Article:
Magic beans are magic beans — not some genetically altered strain developed by an evil alchemist. Good is good and evil is evil. This is the movie’s most positive quality. For so many years, it has felt as if we’ve watched movies play dress up, putting on costumes of somberness, 21st century cynicism, and faux-complexity…
We like our romcoms quirky. None of this, please. Romantic comedy in the last few decades is (I’m a little ashamed to say) not my thing. I can’t handle the Bullock, Aniston, Heigl, Garner, and Hudson characters: “Oops, silly me, I just fell down a flight of stairs and embarrassed […]
The rest of the movie follows their dysfunctional love story through prison sentences, Corvettes, illnesses, mansions, and tribulations. The story is part Catch Me If You Can, part The Informant!, and part Get Real. Between bright spots in which Carrey showcases genuine emotion, the story cruises along at a jerky trot, sometimes comical and sometimes just a misstep away.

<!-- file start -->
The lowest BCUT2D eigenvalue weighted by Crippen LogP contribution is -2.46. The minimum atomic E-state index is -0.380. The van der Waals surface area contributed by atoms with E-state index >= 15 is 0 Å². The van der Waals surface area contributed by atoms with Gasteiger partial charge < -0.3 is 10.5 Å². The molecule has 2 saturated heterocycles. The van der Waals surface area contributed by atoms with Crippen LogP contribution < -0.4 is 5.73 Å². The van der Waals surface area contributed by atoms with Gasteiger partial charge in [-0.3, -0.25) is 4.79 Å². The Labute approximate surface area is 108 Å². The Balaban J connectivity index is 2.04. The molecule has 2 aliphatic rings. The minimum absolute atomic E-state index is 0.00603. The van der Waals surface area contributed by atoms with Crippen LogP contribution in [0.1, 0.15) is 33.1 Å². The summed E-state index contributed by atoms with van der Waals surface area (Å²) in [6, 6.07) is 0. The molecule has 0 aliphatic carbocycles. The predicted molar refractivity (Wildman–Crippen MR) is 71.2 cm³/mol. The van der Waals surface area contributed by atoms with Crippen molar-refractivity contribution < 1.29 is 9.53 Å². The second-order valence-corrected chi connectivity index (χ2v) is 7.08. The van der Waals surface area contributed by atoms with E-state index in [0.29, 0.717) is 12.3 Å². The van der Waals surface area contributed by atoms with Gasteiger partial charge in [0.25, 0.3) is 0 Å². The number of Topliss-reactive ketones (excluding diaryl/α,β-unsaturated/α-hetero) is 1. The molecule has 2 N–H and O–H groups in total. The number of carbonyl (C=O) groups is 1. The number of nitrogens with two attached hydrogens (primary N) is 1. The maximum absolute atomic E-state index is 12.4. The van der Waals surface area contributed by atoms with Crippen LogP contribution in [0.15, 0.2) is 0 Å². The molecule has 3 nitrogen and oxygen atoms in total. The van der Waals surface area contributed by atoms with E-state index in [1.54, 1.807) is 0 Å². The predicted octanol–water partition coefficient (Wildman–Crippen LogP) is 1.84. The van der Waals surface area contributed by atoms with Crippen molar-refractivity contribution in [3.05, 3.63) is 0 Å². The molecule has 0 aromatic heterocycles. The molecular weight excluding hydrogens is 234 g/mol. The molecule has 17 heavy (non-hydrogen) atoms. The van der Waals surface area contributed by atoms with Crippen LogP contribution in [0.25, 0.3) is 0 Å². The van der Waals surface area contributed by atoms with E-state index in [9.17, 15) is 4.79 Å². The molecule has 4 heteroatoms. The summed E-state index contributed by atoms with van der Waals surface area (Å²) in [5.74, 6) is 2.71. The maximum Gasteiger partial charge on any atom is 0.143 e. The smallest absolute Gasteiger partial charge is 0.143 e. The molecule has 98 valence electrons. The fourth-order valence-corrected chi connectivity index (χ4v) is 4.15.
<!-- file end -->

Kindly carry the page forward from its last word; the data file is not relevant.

Imagine a world in which the military trains soldiers not to kill enemies of the state, but to infiltrate their minds with the Jedi mind trick. A different political and military climate in which soldiers in camo sport long hair, have dance parties, and hold daisies in their hands. A military unit in which recreational drugs enhance the training, where drills include psychic exercises and the Privates’ chakras are open to the world. Grant Heslov’s The Men Who Stare at Goats plops the audience into this seemingly alternate universe with the admonition that “more of this is true than you would believe.”